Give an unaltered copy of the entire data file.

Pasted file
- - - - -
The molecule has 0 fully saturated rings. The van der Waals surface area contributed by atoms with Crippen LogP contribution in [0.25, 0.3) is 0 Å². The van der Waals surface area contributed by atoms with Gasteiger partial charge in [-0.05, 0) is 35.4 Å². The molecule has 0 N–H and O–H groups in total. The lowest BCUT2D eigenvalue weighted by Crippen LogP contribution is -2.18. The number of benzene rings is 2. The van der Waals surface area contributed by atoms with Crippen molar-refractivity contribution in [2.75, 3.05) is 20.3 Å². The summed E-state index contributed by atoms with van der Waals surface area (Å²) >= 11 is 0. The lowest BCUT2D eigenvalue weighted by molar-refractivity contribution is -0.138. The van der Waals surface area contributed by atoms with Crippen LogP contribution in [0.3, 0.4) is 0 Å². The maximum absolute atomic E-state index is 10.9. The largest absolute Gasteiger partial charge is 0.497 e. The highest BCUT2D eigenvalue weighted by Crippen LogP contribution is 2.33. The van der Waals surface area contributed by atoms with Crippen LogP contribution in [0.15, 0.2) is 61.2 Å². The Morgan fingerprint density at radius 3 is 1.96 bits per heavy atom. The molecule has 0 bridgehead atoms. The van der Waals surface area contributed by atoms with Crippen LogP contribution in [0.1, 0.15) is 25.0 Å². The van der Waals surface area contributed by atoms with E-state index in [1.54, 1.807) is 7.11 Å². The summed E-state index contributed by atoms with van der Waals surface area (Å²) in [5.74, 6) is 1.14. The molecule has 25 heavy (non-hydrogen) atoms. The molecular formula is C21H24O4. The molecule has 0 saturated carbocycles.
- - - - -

The molecule has 0 fully saturated rings. The van der Waals surface area contributed by atoms with Crippen LogP contribution in [0.25, 0.3) is 0 Å². The van der Waals surface area contributed by atoms with Gasteiger partial charge in [-0.05, 0) is 35.4 Å². The molecule has 0 N–H and O–H groups in total. The lowest BCUT2D eigenvalue weighted by Crippen LogP contribution is -2.18. The number of benzene rings is 2. The van der Waals surface area contributed by atoms with Crippen molar-refractivity contribution in [2.75, 3.05) is 20.3 Å². The summed E-state index contributed by atoms with van der Waals surface area (Å²) >= 11 is 0. The lowest BCUT2D eigenvalue weighted by molar-refractivity contribution is -0.138. The van der Waals surface area contributed by atoms with Crippen LogP contribution in [0.3, 0.4) is 0 Å². The maximum absolute atomic E-state index is 10.9. The largest absolute Gasteiger partial charge is 0.497 e. The highest BCUT2D eigenvalue weighted by Crippen LogP contribution is 2.33. The van der Waals surface area contributed by atoms with Crippen LogP contribution in [0.15, 0.2) is 61.2 Å². The Morgan fingerprint density at radius 3 is 1.96 bits per heavy atom. The molecule has 0 bridgehead atoms. The van der Waals surface area contributed by atoms with Crippen LogP contribution in [0.1, 0.15) is 25.0 Å². The van der Waals surface area contributed by atoms with E-state index in [1.54, 1.807) is 7.11 Å². The summed E-state index contributed by atoms with van der Waals surface area (Å²) in [5.74, 6) is 1.14. The molecule has 25 heavy (non-hydrogen) atoms. The molecular formula is C21H24O4. The molecule has 0 saturated carbocycles.